|WikiProject Plants||(Rated Disambig-class)|
Scent or fragrance
It is described in the traditional classification of fragrances, not surprisingly, as woody. Should this be included somehow on the page? – Fred 10:25, 8 February 2007 (UTC)
- I support Kingdon's reversion of MPF's edits 100%--in fact I was debating whether to do the same thing. This is a disambig page, not an article, and MPF's edits to this page rather missed the point of "cedar" as a word (not as a part of a name!) being used (if ambiguously) for various different things. MrDarwin (talk) 17:53, 14 January 2008 (UTC)
Woods called cedar
A section that I consider important was recently removed from this page, and a discussion followed at User talk:JHunterJ. The suggested solution of a list article doesn't seem appropriate from what I can see, the lists do not seem to permit useful comments to be appended to list elements, it would just be a list of species names. Also, the trees and plants called cedar would seem to be an even better candidate for removal from the disambiguation page. I don't know what to do about this. Currently there is not even a mention that wood can be called cedar. Nadiatalent (talk) 13:29, 19 June 2010 (UTC)
- Why would comments be permitted to be appended to list elements? Since the disambiguation page disambiguates ambiguous Wikipedia articles, and the articles are about trees and plants, those are the ambiguous articles that need disambiguating. Is there an ambiguous article (or section of another article not already ambiguous) about a wood? If so, that should certainly be listed here as well. -- JHunterJ (talk) 14:15, 19 June 2010 (UTC)
- I'd want to put in enough information to immediately show that shingles are not made from Cedrus, guitars are likely to be made from Thuja plicata, without having to click each of the species in turn:
- Cedar from Cedrus, was once an important timber in the Mediterranean area, used for building and ship-building, but severely overexploited for thousands of years.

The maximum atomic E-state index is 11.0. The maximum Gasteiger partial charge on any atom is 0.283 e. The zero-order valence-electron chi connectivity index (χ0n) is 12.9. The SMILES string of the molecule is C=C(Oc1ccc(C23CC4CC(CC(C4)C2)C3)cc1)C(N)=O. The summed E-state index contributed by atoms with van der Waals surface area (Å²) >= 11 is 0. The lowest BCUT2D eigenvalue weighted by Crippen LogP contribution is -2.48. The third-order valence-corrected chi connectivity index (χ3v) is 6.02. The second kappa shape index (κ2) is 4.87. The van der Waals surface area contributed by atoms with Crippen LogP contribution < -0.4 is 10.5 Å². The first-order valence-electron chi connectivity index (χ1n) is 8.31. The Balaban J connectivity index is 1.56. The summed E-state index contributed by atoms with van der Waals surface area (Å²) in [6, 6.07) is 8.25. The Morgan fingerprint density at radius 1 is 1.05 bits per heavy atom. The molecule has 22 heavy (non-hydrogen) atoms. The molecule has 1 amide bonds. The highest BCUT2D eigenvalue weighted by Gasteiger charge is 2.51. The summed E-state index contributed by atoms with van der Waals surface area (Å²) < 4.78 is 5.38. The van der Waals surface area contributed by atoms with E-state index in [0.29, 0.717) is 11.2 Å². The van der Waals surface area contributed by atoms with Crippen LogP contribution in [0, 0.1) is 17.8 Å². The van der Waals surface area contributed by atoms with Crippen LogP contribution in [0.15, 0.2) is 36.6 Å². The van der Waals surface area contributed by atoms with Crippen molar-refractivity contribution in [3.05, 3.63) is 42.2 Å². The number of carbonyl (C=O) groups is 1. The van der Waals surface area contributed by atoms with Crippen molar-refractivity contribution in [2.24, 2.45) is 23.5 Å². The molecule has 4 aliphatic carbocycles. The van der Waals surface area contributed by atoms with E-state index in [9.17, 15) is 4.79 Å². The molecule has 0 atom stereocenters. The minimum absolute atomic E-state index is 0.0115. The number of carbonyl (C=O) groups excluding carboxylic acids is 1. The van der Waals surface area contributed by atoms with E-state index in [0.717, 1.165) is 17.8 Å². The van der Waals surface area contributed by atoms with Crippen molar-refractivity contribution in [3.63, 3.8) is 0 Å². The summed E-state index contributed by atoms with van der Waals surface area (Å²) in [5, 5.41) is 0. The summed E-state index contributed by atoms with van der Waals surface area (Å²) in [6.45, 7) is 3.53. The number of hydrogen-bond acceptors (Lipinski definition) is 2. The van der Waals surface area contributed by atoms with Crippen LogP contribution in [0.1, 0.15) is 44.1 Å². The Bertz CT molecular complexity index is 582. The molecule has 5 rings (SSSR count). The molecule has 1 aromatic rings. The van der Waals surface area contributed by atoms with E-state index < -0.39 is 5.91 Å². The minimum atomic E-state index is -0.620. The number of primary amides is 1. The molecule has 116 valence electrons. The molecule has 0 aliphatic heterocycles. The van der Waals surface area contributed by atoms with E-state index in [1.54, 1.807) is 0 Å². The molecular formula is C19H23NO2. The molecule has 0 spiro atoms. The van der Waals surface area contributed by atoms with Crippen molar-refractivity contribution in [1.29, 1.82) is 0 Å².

- Mexican white cedar from Cupressus lusitanica, comes from a drought-resistant tree that has been widely cultivated for its timber for centuries
- Eastern red cedar from Juniperus virginiana, is soft, red, fine-grained, fragrant, and decay-resistant, often used for fence posts
- Ceylon cedar from Melia azedarach, is a high-quality timber that resembles teak
- but the list articles that I know have a simple format that omits any useful disambiguation info, e.g., List of Brachiopod genera:
... There are other list articles that look just like normal pages, but I don't know whether these are likely to be zapped for violating formatting requirements. Nadiatalent (talk) 13:19, 20 June 2010 (UTC)
- I suggested taking the Cedar wood redirect and making it an article/list. I still think that's a good approach. -- JHunterJ (talk) 10:53, 21 June 2010 (UTC)
Original Research, Synthesis, and POV
There are many popular naming conventions that do not match the scientific classificiation system (i.e., buffalo/bison). However, we should be careful to avoid the POV position that seeks to re-engineer a little-used term (i.e., thuja) as if it is the popular or "correct" term. In fact, it may be the scientific term, but not the term used in literature. To push a non-used term as if it were the used term, just to help "disambiguate" between "true" cedars and cedars such as the "Western red cedar" is POV, original research, and not allowed under Wikipedia policies.
Wikipedia's policies clearly state that the content here should reflect what outside sources say, not what certain POV editors choose to edit.
A starfish is not a fish, but neither is it a star.Ryoung122 23:21, 16 November 2011 (UTC)